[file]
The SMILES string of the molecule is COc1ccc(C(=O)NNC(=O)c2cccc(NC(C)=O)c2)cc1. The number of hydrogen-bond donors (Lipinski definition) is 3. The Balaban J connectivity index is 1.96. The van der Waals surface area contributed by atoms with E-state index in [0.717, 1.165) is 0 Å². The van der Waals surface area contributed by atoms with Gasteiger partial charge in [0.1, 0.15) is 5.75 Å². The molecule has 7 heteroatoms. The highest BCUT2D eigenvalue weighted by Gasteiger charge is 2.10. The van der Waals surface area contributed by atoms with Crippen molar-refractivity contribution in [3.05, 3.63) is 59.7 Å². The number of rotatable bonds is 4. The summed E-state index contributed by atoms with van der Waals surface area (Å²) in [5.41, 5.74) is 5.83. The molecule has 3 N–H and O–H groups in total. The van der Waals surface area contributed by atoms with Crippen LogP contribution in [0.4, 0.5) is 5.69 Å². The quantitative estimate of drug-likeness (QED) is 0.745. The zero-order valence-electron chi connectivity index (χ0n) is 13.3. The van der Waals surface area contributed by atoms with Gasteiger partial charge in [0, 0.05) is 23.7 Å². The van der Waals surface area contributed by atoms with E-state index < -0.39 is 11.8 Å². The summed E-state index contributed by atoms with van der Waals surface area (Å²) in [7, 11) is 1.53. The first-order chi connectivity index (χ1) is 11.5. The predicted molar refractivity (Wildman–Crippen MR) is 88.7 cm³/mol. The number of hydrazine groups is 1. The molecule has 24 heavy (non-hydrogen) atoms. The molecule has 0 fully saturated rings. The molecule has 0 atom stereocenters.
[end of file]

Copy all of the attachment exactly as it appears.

The SMILES string of the molecule is COc1ccc(C(=O)NNC(=O)c2cccc(NC(C)=O)c2)cc1. The number of hydrogen-bond donors (Lipinski definition) is 3. The Balaban J connectivity index is 1.96. The van der Waals surface area contributed by atoms with E-state index in [0.717, 1.165) is 0 Å². The van der Waals surface area contributed by atoms with Gasteiger partial charge in [0.1, 0.15) is 5.75 Å². The molecule has 7 heteroatoms. The highest BCUT2D eigenvalue weighted by Gasteiger charge is 2.10. The van der Waals surface area contributed by atoms with Crippen molar-refractivity contribution in [3.05, 3.63) is 59.7 Å². The number of rotatable bonds is 4. The summed E-state index contributed by atoms with van der Waals surface area (Å²) in [5.41, 5.74) is 5.83. The molecule has 3 N–H and O–H groups in total. The van der Waals surface area contributed by atoms with Crippen LogP contribution in [0.4, 0.5) is 5.69 Å². The quantitative estimate of drug-likeness (QED) is 0.745. The zero-order valence-electron chi connectivity index (χ0n) is 13.3. The van der Waals surface area contributed by atoms with Gasteiger partial charge in [0, 0.05) is 23.7 Å². The van der Waals surface area contributed by atoms with E-state index < -0.39 is 11.8 Å². The summed E-state index contributed by atoms with van der Waals surface area (Å²) in [7, 11) is 1.53. The first-order chi connectivity index (χ1) is 11.5. The predicted molar refractivity (Wildman–Crippen MR) is 88.7 cm³/mol. The number of hydrazine groups is 1. The molecule has 24 heavy (non-hydrogen) atoms. The molecule has 0 fully saturated rings. The molecule has 0 atom stereocenters.